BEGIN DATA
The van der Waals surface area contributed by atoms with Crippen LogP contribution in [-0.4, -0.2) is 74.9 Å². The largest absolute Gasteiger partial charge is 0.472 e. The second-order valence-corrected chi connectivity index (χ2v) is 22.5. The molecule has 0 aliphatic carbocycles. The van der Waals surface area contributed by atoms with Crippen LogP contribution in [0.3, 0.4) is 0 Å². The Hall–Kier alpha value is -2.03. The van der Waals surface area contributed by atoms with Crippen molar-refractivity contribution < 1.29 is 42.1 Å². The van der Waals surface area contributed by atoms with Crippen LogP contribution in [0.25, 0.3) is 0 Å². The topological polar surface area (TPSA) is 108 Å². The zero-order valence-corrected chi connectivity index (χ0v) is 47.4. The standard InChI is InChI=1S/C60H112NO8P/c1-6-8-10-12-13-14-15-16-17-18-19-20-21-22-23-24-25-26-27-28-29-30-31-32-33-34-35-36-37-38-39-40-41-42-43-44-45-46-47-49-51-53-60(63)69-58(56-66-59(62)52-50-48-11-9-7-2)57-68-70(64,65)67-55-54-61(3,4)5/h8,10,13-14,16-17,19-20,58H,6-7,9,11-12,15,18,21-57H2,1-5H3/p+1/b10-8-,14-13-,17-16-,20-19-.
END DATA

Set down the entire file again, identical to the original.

The van der Waals surface area contributed by atoms with Crippen LogP contribution in [-0.4, -0.2) is 74.9 Å². The largest absolute Gasteiger partial charge is 0.472 e. The second-order valence-corrected chi connectivity index (χ2v) is 22.5. The molecule has 0 aliphatic carbocycles. The van der Waals surface area contributed by atoms with Crippen LogP contribution in [0.3, 0.4) is 0 Å². The Hall–Kier alpha value is -2.03. The van der Waals surface area contributed by atoms with Crippen molar-refractivity contribution < 1.29 is 42.1 Å². The van der Waals surface area contributed by atoms with Crippen LogP contribution in [0.25, 0.3) is 0 Å². The topological polar surface area (TPSA) is 108 Å². The zero-order valence-corrected chi connectivity index (χ0v) is 47.4. The standard InChI is InChI=1S/C60H112NO8P/c1-6-8-10-12-13-14-15-16-17-18-19-20-21-22-23-24-25-26-27-28-29-30-31-32-33-34-35-36-37-38-39-40-41-42-43-44-45-46-47-49-51-53-60(63)69-58(56-66-59(62)52-50-48-11-9-7-2)57-68-70(64,65)67-55-54-61(3,4)5/h8,10,13-14,16-17,19-20,58H,6-7,9,11-12,15,18,21-57H2,1-5H3/p+1/b10-8-,14-13-,17-16-,20-19-.